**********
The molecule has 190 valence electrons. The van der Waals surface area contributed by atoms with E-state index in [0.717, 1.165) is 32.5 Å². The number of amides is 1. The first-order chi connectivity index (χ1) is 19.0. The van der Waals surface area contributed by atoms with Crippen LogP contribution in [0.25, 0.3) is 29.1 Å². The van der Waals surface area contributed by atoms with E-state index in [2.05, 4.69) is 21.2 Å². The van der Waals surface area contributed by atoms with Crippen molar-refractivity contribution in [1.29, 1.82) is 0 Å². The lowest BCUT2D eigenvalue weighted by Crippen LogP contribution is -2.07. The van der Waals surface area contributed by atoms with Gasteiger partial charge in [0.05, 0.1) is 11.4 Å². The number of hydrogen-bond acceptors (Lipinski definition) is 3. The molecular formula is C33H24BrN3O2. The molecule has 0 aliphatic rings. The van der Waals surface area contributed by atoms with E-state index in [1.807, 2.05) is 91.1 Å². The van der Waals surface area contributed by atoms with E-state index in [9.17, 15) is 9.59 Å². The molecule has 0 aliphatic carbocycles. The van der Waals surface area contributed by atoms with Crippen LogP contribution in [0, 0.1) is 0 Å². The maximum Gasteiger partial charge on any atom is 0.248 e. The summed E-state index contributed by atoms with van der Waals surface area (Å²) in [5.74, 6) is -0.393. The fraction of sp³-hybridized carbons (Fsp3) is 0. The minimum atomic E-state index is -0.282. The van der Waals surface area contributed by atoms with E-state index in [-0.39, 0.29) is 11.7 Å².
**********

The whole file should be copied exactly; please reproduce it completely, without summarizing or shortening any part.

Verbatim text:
The molecule has 190 valence electrons. The van der Waals surface area contributed by atoms with E-state index in [0.717, 1.165) is 32.5 Å². The number of amides is 1. The first-order chi connectivity index (χ1) is 19.0. The van der Waals surface area contributed by atoms with Crippen LogP contribution in [0.25, 0.3) is 29.1 Å². The van der Waals surface area contributed by atoms with E-state index in [2.05, 4.69) is 21.2 Å². The van der Waals surface area contributed by atoms with Crippen molar-refractivity contribution in [1.29, 1.82) is 0 Å². The lowest BCUT2D eigenvalue weighted by Crippen LogP contribution is -2.07. The van der Waals surface area contributed by atoms with Gasteiger partial charge in [0.05, 0.1) is 11.4 Å². The number of hydrogen-bond acceptors (Lipinski definition) is 3. The molecular formula is C33H24BrN3O2. The molecule has 0 aliphatic rings. The van der Waals surface area contributed by atoms with E-state index in [1.807, 2.05) is 91.1 Å². The van der Waals surface area contributed by atoms with E-state index in [9.17, 15) is 9.59 Å². The molecule has 0 aliphatic carbocycles. The van der Waals surface area contributed by atoms with Crippen LogP contribution in [0, 0.1) is 0 Å². The maximum Gasteiger partial charge on any atom is 0.248 e. The summed E-state index contributed by atoms with van der Waals surface area (Å²) in [5.74, 6) is -0.393. The fraction of sp³-hybridized carbons (Fsp3) is 0. The minimum atomic E-state index is -0.282. The van der Waals surface area contributed by atoms with E-state index in [-0.39, 0.29) is 11.7 Å².